Irene Ayako Uchida


World-famous Down syndrome researcher

"Do your best no matter what you do even if it's a menial job."

Cytogenetics is the study of chromosomes in cells. It concentrates on the behaviour and identification of chromosomes. By knowing the state of the chromosomes and especially the genes within them, scientists can now predict many genetic disorders. Uchida was the first person to bring this technique to Canada. One of the many practical applications of cytogenetics is the ability to diagnose genetic diseases in fetuses, thus preparing many pregnant mothers and their spouses for the birth of an abnormal child, or giving them the choice of terminating the pregnancy.

Human chromosomes. Click to enlarge.

1. In humans, 23 pairs of chromosomes have tens of thousands of genes that carry the information needed to create a unique person. For each pair, one comes from the father, the other from the mother. The bands indicate different types of DNA (DeoxyriboNucleic Acid—the molecule that contains genetic information). Cytogeneticists use the bands to help match the pairs.

2. These are the chromosomes of Jodi Kaczur, a Special Olympics champion and actor, who happens to have Down syndrome. You can tell by Jodi’s two X chromosomes that she is a girl. Boys have one X and one Y chromosome.

3. Down syndrome is caused by the accidental tripling of chromosome number 21 during conception. It was first described by the English physician John Langdon Down in 1866. Other genetic diseases are caused by tripling of chromosomes number 13 or 18. The tripling is called trisomy. People with trisomy of chromosomes 13 or 18 usually die as fetuses, and are miscarried. Those who are born alive do not usually live more than a year. The incidence of Down syndrome is related to the age of the pregnant woman. Women under 30 have a 1 in 1,200 chance of having a Down syndrome baby. By age 35 the chance is about 1 in 500 and by age 45 about 1 in 25.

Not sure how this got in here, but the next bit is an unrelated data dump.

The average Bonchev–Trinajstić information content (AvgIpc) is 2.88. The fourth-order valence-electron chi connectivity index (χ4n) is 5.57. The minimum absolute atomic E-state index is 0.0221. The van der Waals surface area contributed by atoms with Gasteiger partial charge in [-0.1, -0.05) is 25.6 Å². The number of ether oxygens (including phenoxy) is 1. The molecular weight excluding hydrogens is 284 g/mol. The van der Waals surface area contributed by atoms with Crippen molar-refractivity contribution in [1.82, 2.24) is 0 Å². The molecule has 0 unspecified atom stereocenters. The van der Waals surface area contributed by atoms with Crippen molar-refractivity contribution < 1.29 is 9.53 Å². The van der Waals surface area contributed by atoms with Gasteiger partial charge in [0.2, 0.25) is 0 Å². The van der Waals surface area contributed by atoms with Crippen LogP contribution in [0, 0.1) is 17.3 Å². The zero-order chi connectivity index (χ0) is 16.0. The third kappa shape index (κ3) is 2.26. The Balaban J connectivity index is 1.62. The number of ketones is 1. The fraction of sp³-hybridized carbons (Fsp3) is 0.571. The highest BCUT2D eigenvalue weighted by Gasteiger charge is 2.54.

4. Jodi with actor Arnold Schwarzenegger. People with Down syndrome are not as different as you might think. According to Uchida, who has known hundreds of them, “They are often very happy and affectionate.” Yet like everyone else, they have unique personalities with strengths, weaknesses, interests, dreams and ideas. New education and training programs are helping Down syndrome people live happy productive lives. Unfortunately, because of health problems arising from their genetic disorder, only a few live beyond their mid fifties.


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Uchida believes geneticists may be able to find out how to deactivate one of the chromosomes in an individual with trisomy. This happens naturally during the embryonic development of all women — one of their X chromosomes is always deactivated. If geneticists can find a technique to deactivate certain chromosomes such as the extra ones at numbers 21, 13 or 18, the related genetic conditions may be cured at an early embryonic stage.

Explore Further

Jason Kingsley and Mitchell Levitz, Count Us In: Growing Up with Down Syndrome, Harvest/HBJ Books, 1994.

Library and Archives Canada has a webpage about Uchida.

The Canadian Down Syndrome Society is a good source for more information.

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